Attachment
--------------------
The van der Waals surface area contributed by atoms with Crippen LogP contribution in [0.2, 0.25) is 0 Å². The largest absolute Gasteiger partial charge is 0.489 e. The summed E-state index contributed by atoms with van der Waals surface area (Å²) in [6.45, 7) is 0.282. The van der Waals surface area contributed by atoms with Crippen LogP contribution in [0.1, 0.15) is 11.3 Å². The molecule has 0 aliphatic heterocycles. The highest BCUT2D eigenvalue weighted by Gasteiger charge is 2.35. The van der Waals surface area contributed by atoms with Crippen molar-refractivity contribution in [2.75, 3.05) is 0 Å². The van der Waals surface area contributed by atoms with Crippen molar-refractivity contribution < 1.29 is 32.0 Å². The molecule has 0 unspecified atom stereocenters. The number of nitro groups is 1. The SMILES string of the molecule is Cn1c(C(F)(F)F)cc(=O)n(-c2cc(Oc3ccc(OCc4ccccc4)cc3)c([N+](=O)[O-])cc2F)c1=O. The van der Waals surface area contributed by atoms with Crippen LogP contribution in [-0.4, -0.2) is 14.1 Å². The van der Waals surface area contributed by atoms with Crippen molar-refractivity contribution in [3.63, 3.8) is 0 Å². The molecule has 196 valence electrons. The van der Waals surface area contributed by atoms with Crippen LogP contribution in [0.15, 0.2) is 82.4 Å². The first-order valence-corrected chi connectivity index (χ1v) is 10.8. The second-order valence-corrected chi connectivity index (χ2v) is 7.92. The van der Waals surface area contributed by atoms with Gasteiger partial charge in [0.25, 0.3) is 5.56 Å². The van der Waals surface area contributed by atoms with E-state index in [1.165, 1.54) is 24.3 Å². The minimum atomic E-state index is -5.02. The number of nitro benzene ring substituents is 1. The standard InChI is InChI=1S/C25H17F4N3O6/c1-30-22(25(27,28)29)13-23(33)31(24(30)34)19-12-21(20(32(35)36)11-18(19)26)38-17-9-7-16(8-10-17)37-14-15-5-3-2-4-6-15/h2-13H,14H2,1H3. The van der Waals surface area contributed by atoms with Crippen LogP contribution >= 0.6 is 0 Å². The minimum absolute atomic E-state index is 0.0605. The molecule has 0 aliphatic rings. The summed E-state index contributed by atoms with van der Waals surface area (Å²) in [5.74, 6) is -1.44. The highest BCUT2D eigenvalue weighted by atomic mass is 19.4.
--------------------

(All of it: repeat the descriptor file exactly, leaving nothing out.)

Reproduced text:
The van der Waals surface area contributed by atoms with Crippen LogP contribution in [0.2, 0.25) is 0 Å². The largest absolute Gasteiger partial charge is 0.489 e. The summed E-state index contributed by atoms with van der Waals surface area (Å²) in [6.45, 7) is 0.282. The van der Waals surface area contributed by atoms with Crippen LogP contribution in [0.1, 0.15) is 11.3 Å². The molecule has 0 aliphatic heterocycles. The highest BCUT2D eigenvalue weighted by Gasteiger charge is 2.35. The van der Waals surface area contributed by atoms with Crippen molar-refractivity contribution in [2.75, 3.05) is 0 Å². The van der Waals surface area contributed by atoms with Crippen molar-refractivity contribution < 1.29 is 32.0 Å². The molecule has 0 unspecified atom stereocenters. The number of nitro groups is 1. The SMILES string of the molecule is Cn1c(C(F)(F)F)cc(=O)n(-c2cc(Oc3ccc(OCc4ccccc4)cc3)c([N+](=O)[O-])cc2F)c1=O. The van der Waals surface area contributed by atoms with Crippen LogP contribution in [-0.4, -0.2) is 14.1 Å². The van der Waals surface area contributed by atoms with Crippen molar-refractivity contribution in [3.63, 3.8) is 0 Å². The molecule has 196 valence electrons. The van der Waals surface area contributed by atoms with Crippen LogP contribution in [0.15, 0.2) is 82.4 Å². The first-order valence-corrected chi connectivity index (χ1v) is 10.8. The second-order valence-corrected chi connectivity index (χ2v) is 7.92. The van der Waals surface area contributed by atoms with Gasteiger partial charge in [0.25, 0.3) is 5.56 Å². The van der Waals surface area contributed by atoms with E-state index in [1.165, 1.54) is 24.3 Å². The minimum atomic E-state index is -5.02. The number of nitro benzene ring substituents is 1. The standard InChI is InChI=1S/C25H17F4N3O6/c1-30-22(25(27,28)29)13-23(33)31(24(30)34)19-12-21(20(32(35)36)11-18(19)26)38-17-9-7-16(8-10-17)37-14-15-5-3-2-4-6-15/h2-13H,14H2,1H3. The van der Waals surface area contributed by atoms with Crippen LogP contribution >= 0.6 is 0 Å². The minimum absolute atomic E-state index is 0.0605. The molecule has 0 aliphatic rings. The summed E-state index contributed by atoms with van der Waals surface area (Å²) in [5.74, 6) is -1.44. The highest BCUT2D eigenvalue weighted by atomic mass is 19.4.